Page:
The gap between the rich and poor in Maine and the nation is large, long-standing, and growing.
It is not a temporary phenomena borne of the recent recession that will self-correct as a slow-moving recovery unfolds. On the contrary, this gap goes back 150 years.
It is rooted in the Horatio Alger (“rags to riches”) myth that would reward the hard work, industry, and entrepreneurial skills of a few, while penalizing the idle, those less fortuitously situated, less educated, less imaginative, less willing to take risks.
The myth would have us believe that the door to success is open to all.
Of course, it isn’t. Historically, opportunities for women were few and low paying; use of child labor was rampant. Blue-collar workers in factories and mines were unorganized, and toiled long hours (often in dangerous conditions) for minimum wages.
At the same time, the “robber barons” (the 1 percent) of that day – the Carnegies, Flaglers, Goulds, Mellons, Morgans, Rockefellers, etc. – enjoyed levels of income as widely separated from the income of the poor as today’s income inequality. These “captains of industry” and their associates held economic and political power tightly, often ruthlessly. Upward mobility was the exception, not the rule.
But this early period (1865-1900) of widening corporate and trust power, and wide income and wealth inequality did not produce economic stability. Nine separate recessions were recorded in this 35-year period. Four more were recorded prior to World War I.
These historical inequities and turmoils gave rise to 19th- and 20th-century journalistic “muckrakers” like Bierce, Lloyd, Tarbell, Steffens, and to the political breaking of trusts and corporate entities; the 1890 Sherman Act (curbing monopolistic powers); and the Clayton Antitrust Act in 1914. These (and other) social reforms of the Roosevelt era were both needed and popular at the turn of the 20th century.
But “myth” and income inequality die hard. By the late 1920s the income-wealth gap between the top 1 percent and lower-income groups was as wide as it ever was, and as wide as it is today. The depression of the 1930s followed, then World War II, and then recovery from the war, which allowed the gap between the very rich and the poor to narrow somewhat.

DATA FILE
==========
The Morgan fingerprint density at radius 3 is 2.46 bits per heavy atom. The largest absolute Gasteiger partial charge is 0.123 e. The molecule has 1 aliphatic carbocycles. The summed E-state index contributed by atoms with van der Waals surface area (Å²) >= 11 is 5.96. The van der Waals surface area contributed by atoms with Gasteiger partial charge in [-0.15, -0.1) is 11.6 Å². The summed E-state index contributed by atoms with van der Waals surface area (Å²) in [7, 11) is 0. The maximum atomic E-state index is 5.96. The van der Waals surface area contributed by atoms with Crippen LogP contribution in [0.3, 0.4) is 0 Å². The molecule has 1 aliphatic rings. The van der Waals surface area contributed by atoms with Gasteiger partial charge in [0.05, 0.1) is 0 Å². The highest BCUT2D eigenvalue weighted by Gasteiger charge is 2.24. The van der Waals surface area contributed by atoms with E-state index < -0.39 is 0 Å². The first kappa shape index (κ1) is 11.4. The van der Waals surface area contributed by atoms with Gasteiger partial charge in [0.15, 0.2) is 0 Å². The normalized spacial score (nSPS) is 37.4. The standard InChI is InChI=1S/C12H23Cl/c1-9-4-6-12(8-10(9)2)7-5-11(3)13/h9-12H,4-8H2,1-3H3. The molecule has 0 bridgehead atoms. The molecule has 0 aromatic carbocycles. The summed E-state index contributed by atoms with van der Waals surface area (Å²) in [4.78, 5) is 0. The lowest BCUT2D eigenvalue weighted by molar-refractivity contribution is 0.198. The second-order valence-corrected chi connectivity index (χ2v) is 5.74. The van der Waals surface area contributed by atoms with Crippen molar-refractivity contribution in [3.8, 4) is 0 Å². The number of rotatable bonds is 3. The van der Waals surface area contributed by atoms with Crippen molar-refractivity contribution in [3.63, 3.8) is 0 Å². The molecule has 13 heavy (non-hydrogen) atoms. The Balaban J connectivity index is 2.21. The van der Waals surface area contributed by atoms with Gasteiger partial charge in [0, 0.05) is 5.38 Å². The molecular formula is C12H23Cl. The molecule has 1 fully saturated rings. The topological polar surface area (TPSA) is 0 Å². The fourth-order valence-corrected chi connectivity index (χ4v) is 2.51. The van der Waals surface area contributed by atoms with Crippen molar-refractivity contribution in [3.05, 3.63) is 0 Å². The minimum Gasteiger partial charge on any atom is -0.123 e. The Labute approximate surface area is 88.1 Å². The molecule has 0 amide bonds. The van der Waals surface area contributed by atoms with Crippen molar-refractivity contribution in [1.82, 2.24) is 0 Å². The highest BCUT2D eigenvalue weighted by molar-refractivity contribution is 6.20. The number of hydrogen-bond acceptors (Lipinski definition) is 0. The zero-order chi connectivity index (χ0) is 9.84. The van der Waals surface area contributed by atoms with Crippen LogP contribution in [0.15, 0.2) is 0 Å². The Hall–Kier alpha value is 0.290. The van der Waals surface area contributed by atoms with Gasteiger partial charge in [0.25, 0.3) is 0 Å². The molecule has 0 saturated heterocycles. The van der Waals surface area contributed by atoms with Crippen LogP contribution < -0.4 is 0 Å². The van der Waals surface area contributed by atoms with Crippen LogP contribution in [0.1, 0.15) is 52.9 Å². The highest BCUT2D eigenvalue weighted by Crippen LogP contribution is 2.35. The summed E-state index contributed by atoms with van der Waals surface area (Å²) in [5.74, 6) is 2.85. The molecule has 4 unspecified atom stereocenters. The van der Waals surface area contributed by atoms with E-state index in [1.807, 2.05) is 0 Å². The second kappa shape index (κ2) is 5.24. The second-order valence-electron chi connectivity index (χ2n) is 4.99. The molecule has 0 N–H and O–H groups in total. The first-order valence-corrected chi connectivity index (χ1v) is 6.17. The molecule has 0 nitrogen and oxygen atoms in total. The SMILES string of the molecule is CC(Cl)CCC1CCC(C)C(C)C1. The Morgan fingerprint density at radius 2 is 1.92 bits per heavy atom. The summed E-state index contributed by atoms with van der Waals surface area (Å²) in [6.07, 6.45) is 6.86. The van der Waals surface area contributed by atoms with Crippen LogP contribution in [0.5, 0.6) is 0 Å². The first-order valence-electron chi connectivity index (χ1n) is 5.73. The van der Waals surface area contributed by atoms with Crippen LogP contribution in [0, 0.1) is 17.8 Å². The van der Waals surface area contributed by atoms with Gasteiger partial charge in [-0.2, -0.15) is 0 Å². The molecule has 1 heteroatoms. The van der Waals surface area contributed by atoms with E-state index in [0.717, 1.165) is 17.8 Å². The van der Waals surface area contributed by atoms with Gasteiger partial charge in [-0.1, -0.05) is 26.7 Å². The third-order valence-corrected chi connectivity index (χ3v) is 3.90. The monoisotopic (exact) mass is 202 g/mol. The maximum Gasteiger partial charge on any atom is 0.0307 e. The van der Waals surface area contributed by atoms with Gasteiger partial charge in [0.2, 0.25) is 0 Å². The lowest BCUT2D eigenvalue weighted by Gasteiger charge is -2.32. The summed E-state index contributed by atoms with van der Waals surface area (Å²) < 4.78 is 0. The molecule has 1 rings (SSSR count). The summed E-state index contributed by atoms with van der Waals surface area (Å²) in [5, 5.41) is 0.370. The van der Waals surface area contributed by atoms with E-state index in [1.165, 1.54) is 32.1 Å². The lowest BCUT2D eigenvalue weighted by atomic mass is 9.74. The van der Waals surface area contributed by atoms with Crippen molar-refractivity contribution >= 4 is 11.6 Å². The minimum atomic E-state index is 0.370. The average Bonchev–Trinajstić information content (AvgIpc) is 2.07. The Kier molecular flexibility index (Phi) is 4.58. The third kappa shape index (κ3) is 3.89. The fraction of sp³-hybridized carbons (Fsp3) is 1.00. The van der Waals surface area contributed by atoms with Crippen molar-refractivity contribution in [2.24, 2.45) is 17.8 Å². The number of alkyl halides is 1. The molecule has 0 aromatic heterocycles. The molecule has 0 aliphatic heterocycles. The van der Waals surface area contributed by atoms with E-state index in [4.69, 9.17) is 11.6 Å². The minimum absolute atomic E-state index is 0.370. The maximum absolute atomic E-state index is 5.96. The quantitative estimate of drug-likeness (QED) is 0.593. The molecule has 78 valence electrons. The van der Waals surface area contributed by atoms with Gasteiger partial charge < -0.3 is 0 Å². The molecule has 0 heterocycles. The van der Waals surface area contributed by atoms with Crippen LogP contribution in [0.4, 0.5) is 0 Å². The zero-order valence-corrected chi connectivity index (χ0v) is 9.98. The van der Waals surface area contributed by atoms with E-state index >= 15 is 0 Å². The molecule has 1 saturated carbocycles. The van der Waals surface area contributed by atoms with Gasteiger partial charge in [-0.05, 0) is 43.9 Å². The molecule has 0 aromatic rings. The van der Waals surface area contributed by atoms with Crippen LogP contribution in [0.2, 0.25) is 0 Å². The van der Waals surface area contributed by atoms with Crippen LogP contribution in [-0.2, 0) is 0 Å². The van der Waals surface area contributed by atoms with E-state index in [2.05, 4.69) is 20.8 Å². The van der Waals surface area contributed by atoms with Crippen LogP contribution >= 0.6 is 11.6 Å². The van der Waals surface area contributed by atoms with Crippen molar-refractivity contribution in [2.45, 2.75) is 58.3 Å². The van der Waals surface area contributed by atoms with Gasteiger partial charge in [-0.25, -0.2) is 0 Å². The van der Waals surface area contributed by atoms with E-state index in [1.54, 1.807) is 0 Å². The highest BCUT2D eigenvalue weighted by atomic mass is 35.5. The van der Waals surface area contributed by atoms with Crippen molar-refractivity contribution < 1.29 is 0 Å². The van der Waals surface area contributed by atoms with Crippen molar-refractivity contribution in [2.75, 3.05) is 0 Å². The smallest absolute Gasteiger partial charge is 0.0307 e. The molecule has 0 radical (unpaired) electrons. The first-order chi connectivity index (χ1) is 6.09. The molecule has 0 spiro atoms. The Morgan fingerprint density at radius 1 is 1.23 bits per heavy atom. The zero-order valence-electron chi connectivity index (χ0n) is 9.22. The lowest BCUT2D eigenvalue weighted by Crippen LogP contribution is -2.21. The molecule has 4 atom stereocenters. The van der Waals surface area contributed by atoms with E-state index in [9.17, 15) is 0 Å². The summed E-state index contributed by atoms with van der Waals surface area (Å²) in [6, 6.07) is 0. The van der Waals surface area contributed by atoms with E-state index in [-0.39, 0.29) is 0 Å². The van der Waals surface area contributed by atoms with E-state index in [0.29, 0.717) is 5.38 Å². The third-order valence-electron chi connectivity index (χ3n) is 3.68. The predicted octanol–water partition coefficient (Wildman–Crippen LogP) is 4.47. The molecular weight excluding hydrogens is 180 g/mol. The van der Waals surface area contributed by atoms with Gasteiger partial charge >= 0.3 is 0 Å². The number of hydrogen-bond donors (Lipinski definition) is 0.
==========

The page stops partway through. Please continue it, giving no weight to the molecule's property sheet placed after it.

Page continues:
In the 1950s and ’60s, however, a new generation of economic, corporate, literary and political myth builders came to the fore. Adam Smith’s “invisible hand” was touted by economic luminaries like Milton Friedman, Friedrich von Hayek, etc. Unfettered and unregulated markets were said to be the key to economic growth.
Corporate leaders such as Charlie Wilson asserted that what was “good for General Motors was good for America.” Novelists such as Ayn Rand (“The Fountainhead,” “Atlas Shrugged”) touted laissez-faire capitalism. The morality of individual (and corporate) self-interest – some would say “greed” – was said to be key to the nation’s wealth and economic growth.
These lines of reasoning (myths) were embraced at the highest level of political power when President Ronald Reagan in his 1981 inaugural address asserted “government is the problem.” He saw individual (and corporate) freedom as key to achieving a larger common good. This justified unprecedented tax cuts for the wealthy, and gave rise to the theory of “trickle-down economics.”
President George H.W. Bush doubled down on these tax-cutting theories. But the “larger common good” – the well-being of the many – has not emerged. Instead we had a recession in 1981-82, brief recessionary periods in 1990-91, and again in 2001, and a severe recession in 2007 from which we have not yet fully emerged. Today, income inequality has never been greater.
The lessons of history seem clear: income/wealth inequality, and the cult of individual and corporate freedom in unregulated markets, does not produce sustained economic growth. Tax cuts do not produce economic growth. There is no “invisible hand” operating for the benefit of the larger society. There is no “trickle down” of wealth, income, jobs, opportunity, hope.
The poor and middle class have simply been left behind.
Given these realities, the myths and reasoning of the past, echoed by today’s tea party voices, must be put aside. There is no one step that will assure a more shared (a more stable) economic future, but useful steps can and should be taken, immediately:
• Raise the minimum wage and adjust it for inflation (ideally at the federal level). This will increase and stabilize consumer spending, a key factor in sustaining economic growth.
• Replace “too big to fail” with the view, that if you’re that big, you put the economy at risk. A scaling down, the spinning off of stand-alone components of huge corporate entities, is necessary to sustain economic growth.
• In Maine and the nation, ending or reducing tax expenditures and loopholes that favor wealthy corporations and individuals is long overdue. A more fair tax system would reduce income inequality and facilitate economic growth.
• Raising the federal gas tax (last raised in 1993) and adjusting it for inflation would enable a critical (but crumbling) infrastructure component of economic growth to be maintained.
To have economic growth, these steps seem minimally essential. Whether they will be enacted remains to be seen.
Orlando Delogu of Portland is emeritus professor of law at the University of Maine School of Law and a longtime public policy consultant to federal, state, and local government agencies and officials. He can be reached at firstname.lastname@example.org.